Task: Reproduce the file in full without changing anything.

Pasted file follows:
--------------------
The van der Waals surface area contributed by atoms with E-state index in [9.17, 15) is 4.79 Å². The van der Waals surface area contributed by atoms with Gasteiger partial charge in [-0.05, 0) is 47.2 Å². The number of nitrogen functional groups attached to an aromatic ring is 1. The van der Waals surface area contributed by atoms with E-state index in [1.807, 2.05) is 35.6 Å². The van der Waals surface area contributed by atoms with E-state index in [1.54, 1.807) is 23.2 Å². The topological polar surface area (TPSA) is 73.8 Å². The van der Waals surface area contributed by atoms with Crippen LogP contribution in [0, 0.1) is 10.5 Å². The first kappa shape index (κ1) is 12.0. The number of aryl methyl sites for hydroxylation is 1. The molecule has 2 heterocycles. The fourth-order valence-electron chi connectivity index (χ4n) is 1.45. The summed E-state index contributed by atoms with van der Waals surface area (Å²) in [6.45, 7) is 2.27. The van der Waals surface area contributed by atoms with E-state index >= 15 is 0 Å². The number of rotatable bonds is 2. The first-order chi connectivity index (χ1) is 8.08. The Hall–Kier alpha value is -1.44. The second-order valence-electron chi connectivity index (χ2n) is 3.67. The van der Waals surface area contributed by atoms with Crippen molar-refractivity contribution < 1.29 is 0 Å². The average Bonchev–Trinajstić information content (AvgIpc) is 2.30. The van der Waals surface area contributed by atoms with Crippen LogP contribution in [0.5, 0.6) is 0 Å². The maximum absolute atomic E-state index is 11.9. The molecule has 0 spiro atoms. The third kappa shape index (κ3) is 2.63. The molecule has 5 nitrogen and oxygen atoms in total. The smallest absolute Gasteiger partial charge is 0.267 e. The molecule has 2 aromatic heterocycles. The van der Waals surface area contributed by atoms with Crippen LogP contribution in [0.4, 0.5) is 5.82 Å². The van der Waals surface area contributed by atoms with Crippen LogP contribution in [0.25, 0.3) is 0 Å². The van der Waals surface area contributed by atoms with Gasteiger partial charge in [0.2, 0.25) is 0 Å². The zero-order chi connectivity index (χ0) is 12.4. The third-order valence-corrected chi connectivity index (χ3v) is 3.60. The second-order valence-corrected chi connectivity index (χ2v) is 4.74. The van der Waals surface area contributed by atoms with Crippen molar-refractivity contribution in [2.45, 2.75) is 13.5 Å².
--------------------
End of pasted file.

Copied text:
The van der Waals surface area contributed by atoms with E-state index in [9.17, 15) is 4.79 Å². The van der Waals surface area contributed by atoms with Gasteiger partial charge in [-0.05, 0) is 47.2 Å². The number of nitrogen functional groups attached to an aromatic ring is 1. The van der Waals surface area contributed by atoms with E-state index in [1.807, 2.05) is 35.6 Å². The van der Waals surface area contributed by atoms with E-state index in [1.54, 1.807) is 23.2 Å². The topological polar surface area (TPSA) is 73.8 Å². The van der Waals surface area contributed by atoms with Crippen LogP contribution in [0, 0.1) is 10.5 Å². The first kappa shape index (κ1) is 12.0. The number of aryl methyl sites for hydroxylation is 1. The molecule has 2 heterocycles. The fourth-order valence-electron chi connectivity index (χ4n) is 1.45. The summed E-state index contributed by atoms with van der Waals surface area (Å²) in [6.45, 7) is 2.27. The van der Waals surface area contributed by atoms with E-state index >= 15 is 0 Å². The number of rotatable bonds is 2. The first-order chi connectivity index (χ1) is 8.08. The Hall–Kier alpha value is -1.44. The second-order valence-electron chi connectivity index (χ2n) is 3.67. The van der Waals surface area contributed by atoms with Crippen molar-refractivity contribution < 1.29 is 0 Å². The average Bonchev–Trinajstić information content (AvgIpc) is 2.30. The van der Waals surface area contributed by atoms with Crippen LogP contribution in [0.5, 0.6) is 0 Å². The maximum absolute atomic E-state index is 11.9. The molecule has 0 spiro atoms. The third kappa shape index (κ3) is 2.63. The molecule has 5 nitrogen and oxygen atoms in total. The smallest absolute Gasteiger partial charge is 0.267 e. The molecule has 2 aromatic heterocycles. The van der Waals surface area contributed by atoms with Crippen LogP contribution in [0.4, 0.5) is 5.82 Å². The van der Waals surface area contributed by atoms with Crippen LogP contribution in [0.25, 0.3) is 0 Å². The van der Waals surface area contributed by atoms with Gasteiger partial charge in [0.2, 0.25) is 0 Å². The zero-order chi connectivity index (χ0) is 12.4. The third-order valence-corrected chi connectivity index (χ3v) is 3.60. The second-order valence-corrected chi connectivity index (χ2v) is 4.74. The van der Waals surface area contributed by atoms with Crippen molar-refractivity contribution in [2.45, 2.75) is 13.5 Å².